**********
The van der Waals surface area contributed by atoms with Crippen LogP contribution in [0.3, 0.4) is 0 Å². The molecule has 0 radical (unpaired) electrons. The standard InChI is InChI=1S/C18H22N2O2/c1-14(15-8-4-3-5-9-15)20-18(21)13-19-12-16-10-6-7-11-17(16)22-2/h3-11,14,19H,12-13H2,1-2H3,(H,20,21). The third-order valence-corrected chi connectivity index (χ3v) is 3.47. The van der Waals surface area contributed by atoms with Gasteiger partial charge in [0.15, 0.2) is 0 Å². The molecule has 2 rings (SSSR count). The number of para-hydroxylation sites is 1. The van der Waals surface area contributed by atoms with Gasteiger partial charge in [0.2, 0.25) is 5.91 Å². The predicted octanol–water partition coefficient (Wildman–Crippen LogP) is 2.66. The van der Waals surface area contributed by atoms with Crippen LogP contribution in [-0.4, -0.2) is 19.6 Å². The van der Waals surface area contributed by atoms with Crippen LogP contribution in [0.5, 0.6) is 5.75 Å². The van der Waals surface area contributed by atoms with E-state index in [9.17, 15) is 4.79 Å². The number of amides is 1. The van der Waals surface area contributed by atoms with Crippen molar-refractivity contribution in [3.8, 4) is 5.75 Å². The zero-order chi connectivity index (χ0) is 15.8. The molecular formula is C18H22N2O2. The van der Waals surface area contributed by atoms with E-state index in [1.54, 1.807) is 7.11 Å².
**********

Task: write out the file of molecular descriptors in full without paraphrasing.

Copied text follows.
The van der Waals surface area contributed by atoms with Crippen LogP contribution in [0.3, 0.4) is 0 Å². The molecule has 0 radical (unpaired) electrons. The standard InChI is InChI=1S/C18H22N2O2/c1-14(15-8-4-3-5-9-15)20-18(21)13-19-12-16-10-6-7-11-17(16)22-2/h3-11,14,19H,12-13H2,1-2H3,(H,20,21). The third-order valence-corrected chi connectivity index (χ3v) is 3.47. The van der Waals surface area contributed by atoms with Gasteiger partial charge in [0.15, 0.2) is 0 Å². The molecule has 2 rings (SSSR count). The number of para-hydroxylation sites is 1. The van der Waals surface area contributed by atoms with Gasteiger partial charge in [0.2, 0.25) is 5.91 Å². The predicted octanol–water partition coefficient (Wildman–Crippen LogP) is 2.66. The van der Waals surface area contributed by atoms with Crippen LogP contribution in [-0.4, -0.2) is 19.6 Å². The van der Waals surface area contributed by atoms with Crippen LogP contribution in [0.5, 0.6) is 5.75 Å². The van der Waals surface area contributed by atoms with E-state index in [9.17, 15) is 4.79 Å². The number of amides is 1. The van der Waals surface area contributed by atoms with Crippen molar-refractivity contribution in [3.8, 4) is 5.75 Å². The zero-order chi connectivity index (χ0) is 15.8. The molecular formula is C18H22N2O2. The van der Waals surface area contributed by atoms with E-state index in [1.54, 1.807) is 7.11 Å².